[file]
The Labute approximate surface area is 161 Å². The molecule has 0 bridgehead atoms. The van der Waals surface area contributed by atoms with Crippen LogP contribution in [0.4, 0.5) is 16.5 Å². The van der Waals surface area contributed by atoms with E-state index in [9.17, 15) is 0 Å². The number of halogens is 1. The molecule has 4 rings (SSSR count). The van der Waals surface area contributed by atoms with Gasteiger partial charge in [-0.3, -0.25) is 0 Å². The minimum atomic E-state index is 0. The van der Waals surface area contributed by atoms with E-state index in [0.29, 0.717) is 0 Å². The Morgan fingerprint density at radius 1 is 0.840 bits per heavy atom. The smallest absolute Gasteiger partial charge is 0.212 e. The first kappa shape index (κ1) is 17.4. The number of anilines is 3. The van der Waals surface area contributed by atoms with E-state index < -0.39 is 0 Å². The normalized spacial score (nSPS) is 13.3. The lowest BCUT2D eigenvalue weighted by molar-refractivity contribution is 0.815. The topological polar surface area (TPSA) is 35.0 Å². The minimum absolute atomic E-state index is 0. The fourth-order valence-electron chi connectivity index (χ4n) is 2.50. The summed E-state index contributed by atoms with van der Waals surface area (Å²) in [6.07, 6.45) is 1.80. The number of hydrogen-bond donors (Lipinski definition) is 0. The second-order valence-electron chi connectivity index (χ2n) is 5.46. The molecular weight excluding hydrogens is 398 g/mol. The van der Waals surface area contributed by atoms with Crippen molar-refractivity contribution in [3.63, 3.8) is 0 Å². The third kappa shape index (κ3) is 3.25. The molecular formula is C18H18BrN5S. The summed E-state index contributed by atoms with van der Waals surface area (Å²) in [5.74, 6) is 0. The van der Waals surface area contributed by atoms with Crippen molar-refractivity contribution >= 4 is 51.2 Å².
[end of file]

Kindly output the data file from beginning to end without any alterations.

The Labute approximate surface area is 161 Å². The molecule has 0 bridgehead atoms. The van der Waals surface area contributed by atoms with Crippen LogP contribution in [0.4, 0.5) is 16.5 Å². The van der Waals surface area contributed by atoms with E-state index in [9.17, 15) is 0 Å². The number of halogens is 1. The molecule has 4 rings (SSSR count). The van der Waals surface area contributed by atoms with Gasteiger partial charge in [-0.3, -0.25) is 0 Å². The minimum atomic E-state index is 0. The van der Waals surface area contributed by atoms with E-state index in [0.29, 0.717) is 0 Å². The Morgan fingerprint density at radius 1 is 0.840 bits per heavy atom. The smallest absolute Gasteiger partial charge is 0.212 e. The first kappa shape index (κ1) is 17.4. The number of anilines is 3. The van der Waals surface area contributed by atoms with E-state index < -0.39 is 0 Å². The normalized spacial score (nSPS) is 13.3. The lowest BCUT2D eigenvalue weighted by molar-refractivity contribution is 0.815. The topological polar surface area (TPSA) is 35.0 Å². The minimum absolute atomic E-state index is 0. The fourth-order valence-electron chi connectivity index (χ4n) is 2.50. The summed E-state index contributed by atoms with van der Waals surface area (Å²) in [6.07, 6.45) is 1.80. The number of hydrogen-bond donors (Lipinski definition) is 0. The second-order valence-electron chi connectivity index (χ2n) is 5.46. The molecular weight excluding hydrogens is 398 g/mol. The van der Waals surface area contributed by atoms with Crippen molar-refractivity contribution in [3.63, 3.8) is 0 Å². The third kappa shape index (κ3) is 3.25. The molecular formula is C18H18BrN5S. The summed E-state index contributed by atoms with van der Waals surface area (Å²) in [5.74, 6) is 0. The van der Waals surface area contributed by atoms with Crippen molar-refractivity contribution >= 4 is 51.2 Å².